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George W. Bush, who barely scraped into office but ran a presidency marked by executive hubris, imperial overreach and epic incompetence, leaves the stage on Tuesday to a national and global sigh of relief. The “decider” and self-styled “war president” who relied on his gut got many things terribly wrong, even if it is fair to say he did face some extraordinary challenges.

With his preternatural ebullience, fathomless lack of curiosity and disdain for empirical reality, Mr Bush compromised America’s reputation as a power that stands by the rule of law – giving real succour to an enemy he helped multiply.

After offering himself to voters as a conciliatory and compassionate conservative, he deliberately polarised US politics in search of a durable new Republican majority. After preaching humility in foreign policy, he preferred unilateralism and superficial muscularity.

The attacks on the Twin Towers and the Pentagon in 2001 would have tested the mettle of the greatest statesman. Mr Bush was not that. But he was right – and widely supported – in going into Afghanistan to deal with Osama bin Laden and his followers, a long-standing problem he has left unresolved.

But his war of choice on Iraq, and the very concept of the global war on terror, misidentified the nature of the strategic threat facing the US and the liberal international order of which it is the lead custodian. The late Roman republic was once badly defeated by the Parthians, who ruled most of today’s Iraq and Iran. But no historian records that the Romans thereafter declared a global war on the Parthian shot.

Iraq was the Bush administration’s single worst error of judgment. The invasion and subsequent occupation broke a state, dissolved a society and created a new incubator of jihadi extremism far worse than the Afghanistan of the Taliban, as well as uncorking a Sunni-Shia sectarian rift from the Levant to the Indian subcontinent.

As Anthony Cordesman, a strategist in favour of the invasion, ruefully summarised three years into the occupation, “We essentially used a bull to liberate a china shop.”

The stain of Abu Ghraib and the lawlessness of Guantánamo; the idea you can bomb people into moderation from high altitude; and the loss of nerve on Arab democracy and the “freedom agenda” – all this is a terrible setback for the ideas and values that have so long made America a beacon for the world. The security gains of the troops “surge”, moreover, are still too fragile and reversible for us to know if Iraq can be put back together again.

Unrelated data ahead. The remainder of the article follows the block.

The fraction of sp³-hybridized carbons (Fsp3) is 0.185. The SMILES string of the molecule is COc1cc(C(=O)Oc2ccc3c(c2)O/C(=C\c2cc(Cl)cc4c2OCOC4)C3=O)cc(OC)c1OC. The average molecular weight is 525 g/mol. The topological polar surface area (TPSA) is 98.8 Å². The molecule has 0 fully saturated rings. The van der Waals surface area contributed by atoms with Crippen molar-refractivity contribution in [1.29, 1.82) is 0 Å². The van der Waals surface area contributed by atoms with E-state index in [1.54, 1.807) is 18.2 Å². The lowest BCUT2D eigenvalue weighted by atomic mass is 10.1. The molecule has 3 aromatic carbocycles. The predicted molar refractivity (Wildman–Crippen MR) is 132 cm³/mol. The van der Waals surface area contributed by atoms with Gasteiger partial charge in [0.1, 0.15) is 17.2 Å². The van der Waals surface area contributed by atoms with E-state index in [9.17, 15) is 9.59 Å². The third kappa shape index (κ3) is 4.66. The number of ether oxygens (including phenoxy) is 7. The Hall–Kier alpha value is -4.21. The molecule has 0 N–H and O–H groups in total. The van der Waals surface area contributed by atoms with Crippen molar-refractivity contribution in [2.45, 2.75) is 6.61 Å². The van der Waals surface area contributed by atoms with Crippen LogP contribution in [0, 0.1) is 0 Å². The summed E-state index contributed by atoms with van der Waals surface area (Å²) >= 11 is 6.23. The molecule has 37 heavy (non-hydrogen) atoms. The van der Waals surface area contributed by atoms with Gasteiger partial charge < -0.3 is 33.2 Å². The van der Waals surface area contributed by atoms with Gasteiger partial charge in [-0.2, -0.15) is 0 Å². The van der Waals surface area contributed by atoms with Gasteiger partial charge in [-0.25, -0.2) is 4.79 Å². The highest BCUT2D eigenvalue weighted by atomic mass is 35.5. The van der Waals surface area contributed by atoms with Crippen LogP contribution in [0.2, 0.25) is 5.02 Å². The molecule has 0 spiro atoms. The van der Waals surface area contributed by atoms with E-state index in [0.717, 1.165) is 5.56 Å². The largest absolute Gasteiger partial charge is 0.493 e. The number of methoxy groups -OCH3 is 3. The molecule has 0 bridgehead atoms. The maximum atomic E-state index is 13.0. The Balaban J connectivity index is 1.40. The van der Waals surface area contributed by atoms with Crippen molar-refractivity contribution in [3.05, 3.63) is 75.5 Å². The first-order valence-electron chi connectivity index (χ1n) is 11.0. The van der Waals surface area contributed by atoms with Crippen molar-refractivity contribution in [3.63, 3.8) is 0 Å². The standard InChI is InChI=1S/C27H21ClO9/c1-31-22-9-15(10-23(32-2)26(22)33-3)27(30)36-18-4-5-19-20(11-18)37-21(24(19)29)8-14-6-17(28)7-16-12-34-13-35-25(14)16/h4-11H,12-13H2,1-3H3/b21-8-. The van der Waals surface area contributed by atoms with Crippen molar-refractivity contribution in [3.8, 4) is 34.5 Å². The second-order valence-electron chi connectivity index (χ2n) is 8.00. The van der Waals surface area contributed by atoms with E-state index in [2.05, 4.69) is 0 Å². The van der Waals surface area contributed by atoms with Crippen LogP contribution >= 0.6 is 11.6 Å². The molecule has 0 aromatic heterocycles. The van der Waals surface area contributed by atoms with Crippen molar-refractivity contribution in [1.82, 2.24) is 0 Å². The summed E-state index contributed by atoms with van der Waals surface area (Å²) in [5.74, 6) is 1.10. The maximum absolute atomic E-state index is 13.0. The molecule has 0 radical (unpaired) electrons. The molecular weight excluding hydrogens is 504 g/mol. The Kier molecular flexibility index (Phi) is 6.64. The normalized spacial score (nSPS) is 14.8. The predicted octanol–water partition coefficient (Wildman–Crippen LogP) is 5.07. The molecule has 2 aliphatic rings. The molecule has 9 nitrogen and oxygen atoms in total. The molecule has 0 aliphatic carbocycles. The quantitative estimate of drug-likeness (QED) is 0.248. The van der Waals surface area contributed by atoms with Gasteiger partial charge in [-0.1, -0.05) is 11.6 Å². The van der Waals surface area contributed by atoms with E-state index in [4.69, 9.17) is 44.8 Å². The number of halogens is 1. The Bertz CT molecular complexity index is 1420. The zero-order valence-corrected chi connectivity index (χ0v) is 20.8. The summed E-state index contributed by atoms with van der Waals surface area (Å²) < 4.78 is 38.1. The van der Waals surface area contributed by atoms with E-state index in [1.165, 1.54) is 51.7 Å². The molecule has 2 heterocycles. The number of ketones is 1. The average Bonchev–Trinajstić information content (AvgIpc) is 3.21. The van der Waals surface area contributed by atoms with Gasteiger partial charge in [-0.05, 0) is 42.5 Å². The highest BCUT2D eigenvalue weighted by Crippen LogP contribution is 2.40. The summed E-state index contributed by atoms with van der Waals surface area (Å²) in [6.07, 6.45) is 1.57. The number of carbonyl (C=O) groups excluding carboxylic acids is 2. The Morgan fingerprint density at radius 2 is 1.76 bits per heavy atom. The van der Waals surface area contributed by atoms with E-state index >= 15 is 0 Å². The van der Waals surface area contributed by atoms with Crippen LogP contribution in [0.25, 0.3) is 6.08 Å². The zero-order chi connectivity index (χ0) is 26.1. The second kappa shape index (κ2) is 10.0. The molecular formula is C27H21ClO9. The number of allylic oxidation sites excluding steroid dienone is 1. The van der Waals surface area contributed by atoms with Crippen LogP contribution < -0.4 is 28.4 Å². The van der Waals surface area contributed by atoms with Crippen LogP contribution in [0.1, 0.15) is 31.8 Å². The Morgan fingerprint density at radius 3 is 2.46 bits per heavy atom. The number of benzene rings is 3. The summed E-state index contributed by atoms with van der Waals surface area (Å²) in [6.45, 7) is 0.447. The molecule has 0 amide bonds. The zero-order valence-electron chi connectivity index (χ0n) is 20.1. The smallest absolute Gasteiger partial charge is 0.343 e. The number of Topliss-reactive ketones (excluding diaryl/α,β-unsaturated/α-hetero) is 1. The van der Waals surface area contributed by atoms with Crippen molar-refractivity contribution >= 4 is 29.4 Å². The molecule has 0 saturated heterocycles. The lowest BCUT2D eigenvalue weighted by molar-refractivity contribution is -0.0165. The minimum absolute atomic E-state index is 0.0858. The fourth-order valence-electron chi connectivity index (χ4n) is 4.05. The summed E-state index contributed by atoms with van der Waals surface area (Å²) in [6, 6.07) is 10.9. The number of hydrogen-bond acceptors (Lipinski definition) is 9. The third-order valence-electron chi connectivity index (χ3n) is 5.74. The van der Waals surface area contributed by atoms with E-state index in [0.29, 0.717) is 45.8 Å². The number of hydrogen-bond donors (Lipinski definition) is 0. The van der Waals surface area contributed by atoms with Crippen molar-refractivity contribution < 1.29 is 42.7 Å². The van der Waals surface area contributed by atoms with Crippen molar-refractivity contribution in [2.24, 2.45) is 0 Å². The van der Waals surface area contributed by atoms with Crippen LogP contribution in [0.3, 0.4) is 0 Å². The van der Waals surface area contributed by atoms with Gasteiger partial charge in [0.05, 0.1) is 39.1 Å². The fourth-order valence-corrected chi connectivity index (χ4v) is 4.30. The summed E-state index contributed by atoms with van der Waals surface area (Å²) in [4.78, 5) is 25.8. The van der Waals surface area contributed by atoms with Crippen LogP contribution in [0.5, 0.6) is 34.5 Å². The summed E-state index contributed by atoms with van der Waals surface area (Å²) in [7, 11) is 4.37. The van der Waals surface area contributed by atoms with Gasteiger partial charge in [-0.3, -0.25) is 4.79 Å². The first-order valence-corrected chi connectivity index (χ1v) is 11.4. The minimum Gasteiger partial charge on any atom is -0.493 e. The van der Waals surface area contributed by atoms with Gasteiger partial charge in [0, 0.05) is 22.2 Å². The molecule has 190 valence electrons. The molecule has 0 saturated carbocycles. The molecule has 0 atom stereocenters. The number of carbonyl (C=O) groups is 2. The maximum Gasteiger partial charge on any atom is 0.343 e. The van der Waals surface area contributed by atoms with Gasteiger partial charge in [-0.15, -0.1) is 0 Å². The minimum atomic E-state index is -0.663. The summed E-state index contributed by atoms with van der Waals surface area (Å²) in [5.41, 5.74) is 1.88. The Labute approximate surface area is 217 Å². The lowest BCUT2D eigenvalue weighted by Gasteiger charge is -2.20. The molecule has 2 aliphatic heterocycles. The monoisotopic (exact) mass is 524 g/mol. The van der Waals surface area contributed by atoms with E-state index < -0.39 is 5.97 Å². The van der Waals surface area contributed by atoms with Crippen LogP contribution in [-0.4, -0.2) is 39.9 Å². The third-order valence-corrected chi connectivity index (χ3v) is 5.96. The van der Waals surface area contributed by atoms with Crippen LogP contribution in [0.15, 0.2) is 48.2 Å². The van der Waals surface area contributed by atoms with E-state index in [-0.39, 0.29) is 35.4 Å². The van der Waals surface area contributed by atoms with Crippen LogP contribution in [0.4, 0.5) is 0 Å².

Domestically, the Bush team, led by the overmighty vice-president, Dick Cheney, sought to expand executive power and dismantle checks and balances. Torture and rendition abroad were accompanied by warrantless snooping at home.

Loyalty and ideological zeal rather than competence were the path to preferment. That exacerbated already difficult challenges.

Social security reform sank without trace. The response to Hurricane Katrina was bungled as Mr Bush sunnily acclaimed a “heck of a job”. From a team that manufactured the case for war, it was unsurprising when officials with no scientific training doctored administration climate research to play down the link between fossil fuel emissions and global warming. Mr Bush’s real achievements in aid to Africa look less impressive once one realises it is a principal victim of the climate change he long denied and has done so little to address.

He showed a surer touch in Asia: with China, after the tricky start of the Hainan island spy-plane crisis; and with India, although his consecration of Delhi as a new, nuclear-armed power and counterweight to Beijing is itself a gamble as well as a blow to nuclear non-proliferation.

Mr Bush cannot be cast as the principal villain for the financial meltdown and recession that resulted in good part from the loose monetary policies and regulation of the Alan Greenspan era spanning several presidencies. But the US would clearly have been in better shape to confront it had President Bush not spent like President Johnson while cutting taxes like President Reagan. This most fiscally incontinent of presidents took a wrecking ball to the public finances.

This economic crisis will be extremely difficult to resolve. Conflicts such as Afghanistan and the Middle East are intractable for any president, even if the Bush approach has made them more so.

George W. Bush did enormous damage to America’s standing in the world and its strength at home. Yet the vitality of the US system resurfaced, and American voters have chosen in Barack Obama a man of vision and statesmanship. It now falls to him to renew the confidence and restore the reputation of the American republic.

Copyright The Financial Times Limited 2017. All rights reserved.
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